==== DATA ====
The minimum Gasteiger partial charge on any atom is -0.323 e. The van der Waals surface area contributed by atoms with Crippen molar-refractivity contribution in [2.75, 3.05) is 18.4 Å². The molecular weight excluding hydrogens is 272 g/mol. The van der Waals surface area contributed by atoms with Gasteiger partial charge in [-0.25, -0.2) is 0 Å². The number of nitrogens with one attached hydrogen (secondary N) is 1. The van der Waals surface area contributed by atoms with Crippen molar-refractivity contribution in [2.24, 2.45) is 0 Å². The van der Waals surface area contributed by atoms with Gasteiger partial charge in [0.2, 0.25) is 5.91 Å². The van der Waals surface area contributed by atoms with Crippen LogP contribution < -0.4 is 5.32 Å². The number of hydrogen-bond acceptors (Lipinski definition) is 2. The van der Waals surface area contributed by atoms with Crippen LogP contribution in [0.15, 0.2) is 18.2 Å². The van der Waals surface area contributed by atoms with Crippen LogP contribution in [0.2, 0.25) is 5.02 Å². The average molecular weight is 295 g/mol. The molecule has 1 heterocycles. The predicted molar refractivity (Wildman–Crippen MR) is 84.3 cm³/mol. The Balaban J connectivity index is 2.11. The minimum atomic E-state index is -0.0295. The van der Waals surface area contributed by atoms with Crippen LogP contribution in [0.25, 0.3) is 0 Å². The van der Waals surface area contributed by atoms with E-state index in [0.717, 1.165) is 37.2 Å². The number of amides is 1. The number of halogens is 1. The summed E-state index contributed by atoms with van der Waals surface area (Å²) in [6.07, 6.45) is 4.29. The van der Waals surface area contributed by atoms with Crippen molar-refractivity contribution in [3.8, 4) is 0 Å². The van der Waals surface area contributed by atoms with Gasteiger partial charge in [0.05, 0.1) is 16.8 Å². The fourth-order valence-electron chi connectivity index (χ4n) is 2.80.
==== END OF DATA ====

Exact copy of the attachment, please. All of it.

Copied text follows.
The minimum Gasteiger partial charge on any atom is -0.323 e. The van der Waals surface area contributed by atoms with Crippen molar-refractivity contribution in [2.75, 3.05) is 18.4 Å². The molecular weight excluding hydrogens is 272 g/mol. The van der Waals surface area contributed by atoms with Gasteiger partial charge in [-0.25, -0.2) is 0 Å². The number of nitrogens with one attached hydrogen (secondary N) is 1. The van der Waals surface area contributed by atoms with Crippen molar-refractivity contribution in [2.24, 2.45) is 0 Å². The van der Waals surface area contributed by atoms with Gasteiger partial charge in [0.2, 0.25) is 5.91 Å². The van der Waals surface area contributed by atoms with Crippen LogP contribution < -0.4 is 5.32 Å². The number of hydrogen-bond acceptors (Lipinski definition) is 2. The van der Waals surface area contributed by atoms with Crippen LogP contribution in [0.15, 0.2) is 18.2 Å². The van der Waals surface area contributed by atoms with Crippen LogP contribution in [0.2, 0.25) is 5.02 Å². The average molecular weight is 295 g/mol. The molecule has 1 heterocycles. The predicted molar refractivity (Wildman–Crippen MR) is 84.3 cm³/mol. The Balaban J connectivity index is 2.11. The minimum atomic E-state index is -0.0295. The van der Waals surface area contributed by atoms with Crippen LogP contribution in [0.25, 0.3) is 0 Å². The van der Waals surface area contributed by atoms with E-state index in [0.717, 1.165) is 37.2 Å². The number of amides is 1. The number of halogens is 1. The summed E-state index contributed by atoms with van der Waals surface area (Å²) in [6.07, 6.45) is 4.29. The van der Waals surface area contributed by atoms with Crippen molar-refractivity contribution in [3.8, 4) is 0 Å². The van der Waals surface area contributed by atoms with Gasteiger partial charge in [0.05, 0.1) is 16.8 Å². The fourth-order valence-electron chi connectivity index (χ4n) is 2.80.